community

50 PLACES OF A LIFETIME
Get our picks for must-see destinations.

TOURISM FORUM
Sound off on tourism’s pros and cons.

MESSAGE BOARDS
Forum for travel tips and questions

TRAVEL TOOLBOX
Links for savvy travelers

TRAVEL ADVISORIES
Weather, road conditions, news, local events, more

ELECTRONIC EXPLORER
TRAVELER goes site-seeing.

FAMILY TRAVEL
Hints and links

NGS PUBLICATIONS INDEX
Search our complete TRAVELER index.

NATIONAL GEOGRAPHIC EXPEDITIONS
Travel with our experts.

REQUEST ADVERTISER INFO

 
 
 
 
 
Vins d'Alsace





Winemaker

Winemaker Olivier Humbrecht kneels to secure a foudre in the cellar of his family’s 1950s Turckheim winery, Domaine Zind Humbrecht.
Photograph by Macduff Everton

In the July/August issue we explore Alsace, a region in eastern France known for its diverse offerings of fruity, dry white wines. Here, an interview with renowned wine importer Robert Kacher, who in 1986 founded Kacher Selections in Washington, D.C., and spends up to four months a year in France.





Village

Hunawihr, a tiny Alsatian village, is home to lush vineyards and St. Jacques Le Majeur, a 15th-century church where both Roman Catholic and Protestant services are held.
Photograph by Macduff Everton



NGT: What makes Alsatian wine unique?

RK: In Alsace there are about 65 miles (104 kilometers) of vineyards, where perhaps the most diverse selection of grapes in France are grown: Sylvaner, Pinot Blanc, Muscat d’Alsace, Gewürztraminer, Tokay-Pinot Gris, Riesling, and Pinot Noir. The possibilities that each grape type offers are dramatic and enable winemakers to create a great variety of wines.

NGT: Some of the grapes used to create Alsatian wine originated in Germany. What is a major distinguishing factor between German and Alsatian wine?

RK: There are great, great wines made in Germany. But in Alsace they tend to come in a slightly more full-bodied style with higher alcohol and a little bit more overall weight and power.

NGT: How should a really great Alsatian white taste and smell?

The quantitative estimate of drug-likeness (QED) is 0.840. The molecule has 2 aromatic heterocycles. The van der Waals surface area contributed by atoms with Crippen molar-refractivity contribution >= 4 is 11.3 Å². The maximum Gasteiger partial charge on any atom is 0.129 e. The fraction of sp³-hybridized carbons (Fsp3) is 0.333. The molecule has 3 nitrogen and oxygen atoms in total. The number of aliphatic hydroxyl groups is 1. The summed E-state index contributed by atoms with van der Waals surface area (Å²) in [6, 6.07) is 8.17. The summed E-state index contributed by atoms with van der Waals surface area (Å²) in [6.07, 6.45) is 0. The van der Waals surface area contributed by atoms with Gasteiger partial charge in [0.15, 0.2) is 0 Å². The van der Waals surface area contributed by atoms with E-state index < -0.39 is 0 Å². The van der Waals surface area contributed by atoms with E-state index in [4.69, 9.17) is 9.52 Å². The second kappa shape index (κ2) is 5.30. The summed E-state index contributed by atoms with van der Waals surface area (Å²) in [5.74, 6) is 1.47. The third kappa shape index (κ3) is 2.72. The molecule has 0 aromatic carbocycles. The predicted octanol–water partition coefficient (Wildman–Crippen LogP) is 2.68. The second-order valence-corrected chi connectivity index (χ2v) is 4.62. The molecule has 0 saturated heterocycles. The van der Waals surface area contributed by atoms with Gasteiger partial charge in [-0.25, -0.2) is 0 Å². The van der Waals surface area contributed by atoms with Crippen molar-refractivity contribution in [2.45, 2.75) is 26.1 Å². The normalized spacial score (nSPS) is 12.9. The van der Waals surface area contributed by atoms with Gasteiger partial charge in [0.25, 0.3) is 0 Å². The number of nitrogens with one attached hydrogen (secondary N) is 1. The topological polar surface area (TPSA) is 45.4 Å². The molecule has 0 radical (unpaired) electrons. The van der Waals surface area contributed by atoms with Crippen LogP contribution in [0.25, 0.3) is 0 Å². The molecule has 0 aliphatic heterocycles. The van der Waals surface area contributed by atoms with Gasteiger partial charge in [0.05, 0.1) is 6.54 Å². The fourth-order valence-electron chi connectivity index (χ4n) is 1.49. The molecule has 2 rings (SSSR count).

RK: Each grape type has a range of flavors depending upon when it’s harvested. Rieslings can range from austere, with a taste of mineral and lemon-lime, to the riper tastes of flowers and exotic fruits. Tokay-Pinot Gris often tastes like a combination of dried peaches and honey. Gewürztraminer is like wild flowers, peach, and orange.

NGT: What is the wine to try when visiting Alsace?

RK: There are so many. . .one fabulous wine is Riesling Altenberg d’Bergheim from Domaine Marcel Deiss. For people who are looking for wines that are a little bit more open, a little bit friendlier from the start, I think drinking great Tokay-Pinot Gris is the way to go. Even Gewürztraminer, which is often very opulent and heady and exotic, can be a lot of fun, especially in the warmer months.

NGT: What best enhances the flavor of an Alsatian wine?

RK: Alsatian wines are best enjoyed when you’re at the table. To truly enjoy wine is to cut into a beautiful Alsace-made sausage and drink a perfect Riesling or even Gewürztraminer, which is exotic, lush, and sexy. They’re two completely different wines, Riesling and Gewürztraminer, but they both work with the same foods. Alsatian wines, with their weight, depth, and style, go well with seafood, veal, roast chicken, pork, and leaner meats.

NGT: How do the wines’ flavors stay so pure?

RK: They’re done in bigger wooden containers, what we call foudres, rather than small oak barrels, so the wine stays fresher.

NGT: When is the best time to travel to Alsace for wine-related activities?

RK: Late May through the end of June, when it is usually cool; the vineyards start to flower in the middle of June. Plus, the winemakers are very hospitable and sometimes invite you to come in and taste. I’ve walked into places and seen ten travelers there, with the grower giving his lecture, explaining his wines, and making his wines available. (For listings of wine activities in Alsace, try www.tourisme-alsace.com or www.easternfrance.com.)

NGT: Are these activities for beginners or just connoisseurs?

RK: The only way you’re really going to learn anything about wine is to taste, so I think beginners can enjoy them.

NGT: In Alsace, where do you suggest travelers go for truly exceptional cuisine?

RK: There’s a restaurant in Colmar called Au Fer Rouge, which is great. In Illhaeusern, there’s Auberge de l’Ill, which is famous and a little bit snooty, but good. Aux Armes de France in Ammerschwihr is very good and in Riquewihr there’s one called Maximilien. In Strasbourg, I’d recommend Buerehiesel or Au Crocodile. There’s also a wine bar in Bergheim called Wistub du Sommelier, which serves very good local food. In general you eat very well in Alsace, whether you’re at a local wine bar or the most sophisticated Michelin-starred restaurant. (For a complete listing of restaurants in Alsace, try www.visit-alsace.com/restaurants.)

NGT: What about buying Alsatian wine in the U.S.?

RK: Some recommendations: Chicago: Sam’s Wines & Spirits, +1 312 664 4394, www.samswine.com; Washington, D.C.: Addy Bassin’s MacArthur Liquor, +1 202 338 1433, www.bassins.com; or Schneider’s of Capitol Hill, +1 202 543 9300, www.cellar.com; New York: Garnet Wines & Liquors, +1 212 772 3211, www.garnetwine.com; Boston: Marty’s Liquor, +1 617 782 3250 (Harvard Avenue) or +1 617 332 1230 (Washington Street); San Francisco: The Wine House, +1 415 495 8486; Westwood (Los Angeles suburb): Wally’s Liquor Store, +1 310 475 0606, www.wallywine.com.

—Heather Morgan

Heather Morgan is a TRAVELER associate researcher and online editor.

nationalgeographic.com nationalgeographic.com ngtraveler